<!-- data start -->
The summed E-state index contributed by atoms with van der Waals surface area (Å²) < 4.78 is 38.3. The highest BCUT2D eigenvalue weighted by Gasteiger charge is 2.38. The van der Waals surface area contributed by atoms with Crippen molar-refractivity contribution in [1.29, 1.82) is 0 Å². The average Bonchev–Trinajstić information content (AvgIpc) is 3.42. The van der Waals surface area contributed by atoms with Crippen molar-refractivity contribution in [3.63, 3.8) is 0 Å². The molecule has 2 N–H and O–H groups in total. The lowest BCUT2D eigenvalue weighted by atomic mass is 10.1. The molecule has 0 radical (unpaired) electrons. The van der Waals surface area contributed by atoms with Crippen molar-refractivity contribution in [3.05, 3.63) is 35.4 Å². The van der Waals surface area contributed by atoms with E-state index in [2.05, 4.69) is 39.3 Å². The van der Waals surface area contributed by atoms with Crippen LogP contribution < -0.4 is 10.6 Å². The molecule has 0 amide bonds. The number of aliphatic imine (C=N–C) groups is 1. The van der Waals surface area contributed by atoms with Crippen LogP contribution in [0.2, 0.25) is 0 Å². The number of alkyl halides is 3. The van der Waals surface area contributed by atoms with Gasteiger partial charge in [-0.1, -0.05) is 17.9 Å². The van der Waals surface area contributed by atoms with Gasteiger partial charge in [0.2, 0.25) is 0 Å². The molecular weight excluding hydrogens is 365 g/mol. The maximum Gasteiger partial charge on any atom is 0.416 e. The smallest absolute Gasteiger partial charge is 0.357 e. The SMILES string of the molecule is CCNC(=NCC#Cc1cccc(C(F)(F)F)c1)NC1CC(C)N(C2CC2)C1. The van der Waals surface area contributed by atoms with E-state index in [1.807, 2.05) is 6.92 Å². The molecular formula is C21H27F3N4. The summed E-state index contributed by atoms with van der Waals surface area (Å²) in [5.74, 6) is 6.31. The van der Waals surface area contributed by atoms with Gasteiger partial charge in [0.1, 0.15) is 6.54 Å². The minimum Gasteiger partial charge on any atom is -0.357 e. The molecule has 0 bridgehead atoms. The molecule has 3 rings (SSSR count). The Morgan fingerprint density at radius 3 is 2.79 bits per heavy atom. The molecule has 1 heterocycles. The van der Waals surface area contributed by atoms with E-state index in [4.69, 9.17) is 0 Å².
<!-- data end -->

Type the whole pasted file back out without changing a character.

The summed E-state index contributed by atoms with van der Waals surface area (Å²) < 4.78 is 38.3. The highest BCUT2D eigenvalue weighted by Gasteiger charge is 2.38. The van der Waals surface area contributed by atoms with Crippen molar-refractivity contribution in [1.29, 1.82) is 0 Å². The average Bonchev–Trinajstić information content (AvgIpc) is 3.42. The van der Waals surface area contributed by atoms with Crippen molar-refractivity contribution in [3.63, 3.8) is 0 Å². The molecule has 2 N–H and O–H groups in total. The lowest BCUT2D eigenvalue weighted by atomic mass is 10.1. The molecule has 0 radical (unpaired) electrons. The van der Waals surface area contributed by atoms with Crippen molar-refractivity contribution in [3.05, 3.63) is 35.4 Å². The van der Waals surface area contributed by atoms with E-state index in [2.05, 4.69) is 39.3 Å². The van der Waals surface area contributed by atoms with Crippen LogP contribution < -0.4 is 10.6 Å². The molecule has 0 amide bonds. The number of aliphatic imine (C=N–C) groups is 1. The van der Waals surface area contributed by atoms with Crippen LogP contribution in [0.2, 0.25) is 0 Å². The number of alkyl halides is 3. The van der Waals surface area contributed by atoms with Gasteiger partial charge in [-0.1, -0.05) is 17.9 Å². The van der Waals surface area contributed by atoms with Gasteiger partial charge in [0.2, 0.25) is 0 Å². The molecular weight excluding hydrogens is 365 g/mol. The maximum Gasteiger partial charge on any atom is 0.416 e. The smallest absolute Gasteiger partial charge is 0.357 e. The SMILES string of the molecule is CCNC(=NCC#Cc1cccc(C(F)(F)F)c1)NC1CC(C)N(C2CC2)C1. The van der Waals surface area contributed by atoms with E-state index in [1.807, 2.05) is 6.92 Å². The molecular formula is C21H27F3N4. The summed E-state index contributed by atoms with van der Waals surface area (Å²) in [5.74, 6) is 6.31. The van der Waals surface area contributed by atoms with Gasteiger partial charge in [0.1, 0.15) is 6.54 Å². The minimum Gasteiger partial charge on any atom is -0.357 e. The molecule has 0 bridgehead atoms. The molecule has 3 rings (SSSR count). The Morgan fingerprint density at radius 3 is 2.79 bits per heavy atom. The molecule has 1 heterocycles. The van der Waals surface area contributed by atoms with E-state index in [4.69, 9.17) is 0 Å².